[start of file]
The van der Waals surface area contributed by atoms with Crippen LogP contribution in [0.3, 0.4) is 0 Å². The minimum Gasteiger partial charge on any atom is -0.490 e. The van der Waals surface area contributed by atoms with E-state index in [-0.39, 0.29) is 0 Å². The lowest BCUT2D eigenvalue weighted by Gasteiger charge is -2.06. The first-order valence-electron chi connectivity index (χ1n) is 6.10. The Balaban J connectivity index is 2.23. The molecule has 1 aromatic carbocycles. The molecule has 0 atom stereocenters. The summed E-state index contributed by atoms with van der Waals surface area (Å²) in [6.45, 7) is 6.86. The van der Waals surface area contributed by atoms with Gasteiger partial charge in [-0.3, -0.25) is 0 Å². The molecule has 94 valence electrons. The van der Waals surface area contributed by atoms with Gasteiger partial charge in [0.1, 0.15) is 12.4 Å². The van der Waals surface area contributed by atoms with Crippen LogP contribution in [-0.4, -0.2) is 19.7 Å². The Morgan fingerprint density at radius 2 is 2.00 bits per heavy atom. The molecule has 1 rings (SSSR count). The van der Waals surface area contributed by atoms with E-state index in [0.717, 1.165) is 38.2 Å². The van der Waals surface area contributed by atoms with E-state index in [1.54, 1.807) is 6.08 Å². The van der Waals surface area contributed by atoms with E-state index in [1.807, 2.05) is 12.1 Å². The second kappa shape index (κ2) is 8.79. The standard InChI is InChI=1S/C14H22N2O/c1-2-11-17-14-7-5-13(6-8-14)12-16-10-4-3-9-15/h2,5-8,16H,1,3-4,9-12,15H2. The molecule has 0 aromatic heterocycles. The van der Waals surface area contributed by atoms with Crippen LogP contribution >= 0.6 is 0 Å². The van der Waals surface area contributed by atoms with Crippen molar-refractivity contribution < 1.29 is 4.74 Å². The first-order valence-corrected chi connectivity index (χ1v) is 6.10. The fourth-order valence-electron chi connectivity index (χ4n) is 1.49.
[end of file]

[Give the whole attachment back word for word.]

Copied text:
The van der Waals surface area contributed by atoms with Crippen LogP contribution in [0.3, 0.4) is 0 Å². The minimum Gasteiger partial charge on any atom is -0.490 e. The van der Waals surface area contributed by atoms with E-state index in [-0.39, 0.29) is 0 Å². The lowest BCUT2D eigenvalue weighted by Gasteiger charge is -2.06. The first-order valence-electron chi connectivity index (χ1n) is 6.10. The Balaban J connectivity index is 2.23. The molecule has 1 aromatic carbocycles. The molecule has 0 atom stereocenters. The summed E-state index contributed by atoms with van der Waals surface area (Å²) in [6.45, 7) is 6.86. The van der Waals surface area contributed by atoms with Gasteiger partial charge in [-0.3, -0.25) is 0 Å². The molecule has 94 valence electrons. The van der Waals surface area contributed by atoms with Gasteiger partial charge in [0.1, 0.15) is 12.4 Å². The van der Waals surface area contributed by atoms with Crippen LogP contribution in [-0.4, -0.2) is 19.7 Å². The Morgan fingerprint density at radius 2 is 2.00 bits per heavy atom. The molecule has 1 rings (SSSR count). The van der Waals surface area contributed by atoms with E-state index in [0.717, 1.165) is 38.2 Å². The van der Waals surface area contributed by atoms with E-state index in [1.54, 1.807) is 6.08 Å². The van der Waals surface area contributed by atoms with E-state index in [1.807, 2.05) is 12.1 Å². The second kappa shape index (κ2) is 8.79. The standard InChI is InChI=1S/C14H22N2O/c1-2-11-17-14-7-5-13(6-8-14)12-16-10-4-3-9-15/h2,5-8,16H,1,3-4,9-12,15H2. The molecule has 0 aromatic heterocycles. The van der Waals surface area contributed by atoms with Crippen LogP contribution >= 0.6 is 0 Å². The van der Waals surface area contributed by atoms with Crippen molar-refractivity contribution < 1.29 is 4.74 Å². The first-order valence-corrected chi connectivity index (χ1v) is 6.10. The fourth-order valence-electron chi connectivity index (χ4n) is 1.49.